Re: named as non-root?
On Thu, Jun 22, 2000 at 11:19:13AM -0400, Paul Tod Rieger wrote:
> On my router/firewall (2 NICs with ipmasq in between; slink/2.0.36), I run
> named as root. I'm looking for an easy way not to.
> Since the Debian system already runs Apache as www-data, I'm wondering if
> adding "-u www-data -g www-data" to named's start up file would be an easy
> way to run it non-root.
It would be easy, and "more" secure than running as root, but you could
> http://www.psionic.com/papers/dns/dns-linux/ -- but its approach seems more
Yes, he describes using "holelogd" (or something like that, I haven't
read it in a while). You won't need this because the current syslogd
(at least the one that ships with Debian) has built-in support for
listening on additional sockets. See the syslogd man page regarding the
"-a" argument for details. You won't need this if you just run it as a
regular user, you only need it if you decided to chroot named (with -t)
as well -- which is _highly_ recommended.
Anyway the best thing to do (imo) is use something besides BIND. My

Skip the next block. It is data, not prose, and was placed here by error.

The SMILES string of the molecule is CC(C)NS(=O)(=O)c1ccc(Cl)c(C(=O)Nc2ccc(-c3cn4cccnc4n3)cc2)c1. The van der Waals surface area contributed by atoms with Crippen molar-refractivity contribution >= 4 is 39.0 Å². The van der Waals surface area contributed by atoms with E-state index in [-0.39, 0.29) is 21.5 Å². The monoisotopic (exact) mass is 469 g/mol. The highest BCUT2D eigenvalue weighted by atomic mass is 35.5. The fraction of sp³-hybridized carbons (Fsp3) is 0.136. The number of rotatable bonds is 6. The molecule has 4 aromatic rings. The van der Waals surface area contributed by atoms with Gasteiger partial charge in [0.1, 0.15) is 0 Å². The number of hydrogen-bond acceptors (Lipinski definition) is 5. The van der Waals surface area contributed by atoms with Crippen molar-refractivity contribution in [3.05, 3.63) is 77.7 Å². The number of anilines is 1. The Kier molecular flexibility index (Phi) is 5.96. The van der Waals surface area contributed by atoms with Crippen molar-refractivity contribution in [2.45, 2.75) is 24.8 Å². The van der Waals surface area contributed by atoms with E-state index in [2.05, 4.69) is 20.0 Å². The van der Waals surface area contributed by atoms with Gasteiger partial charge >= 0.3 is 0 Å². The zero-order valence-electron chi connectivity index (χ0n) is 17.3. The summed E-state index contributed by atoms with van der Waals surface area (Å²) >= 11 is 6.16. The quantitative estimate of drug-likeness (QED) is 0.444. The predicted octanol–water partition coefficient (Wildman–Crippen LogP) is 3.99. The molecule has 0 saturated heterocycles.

suggestion is "DNScache" by Dan Bernstein. Despite its name, it's not
just a cache, it is also a DNS hosting server if you need one. But any
way you slice it, it's light years ahead of BIND in terms of
reliability, correctness, stability, performance, resource usage, and
security. What more could you want? ;)
The default installation runs as a non-root user, chrooted into a
directory with just a handful of files in it, and is immune to the
poisoning and snooping attacks to which BIND is (still) vulnerable. And
it's remarkably easy to install and set up.
If you give it a shot and need assistance, feel free to ask me or the
"dns" list that is set up for it.
Anyway should you not decide to do that for any reason, and if you stick
with BIND, you should create an additional user ("named" or whatever)
for it. Don't use an account that has access to any other data; should
someone crack your box via named, you wouldn't want him to also have
access to your www files.
Do use the -u and -g arguments, and create a directory with the
necessary permissions (I believe the psionic.com doc provides specifics
on a lot of this) for named to chroot itself into with the -t argument.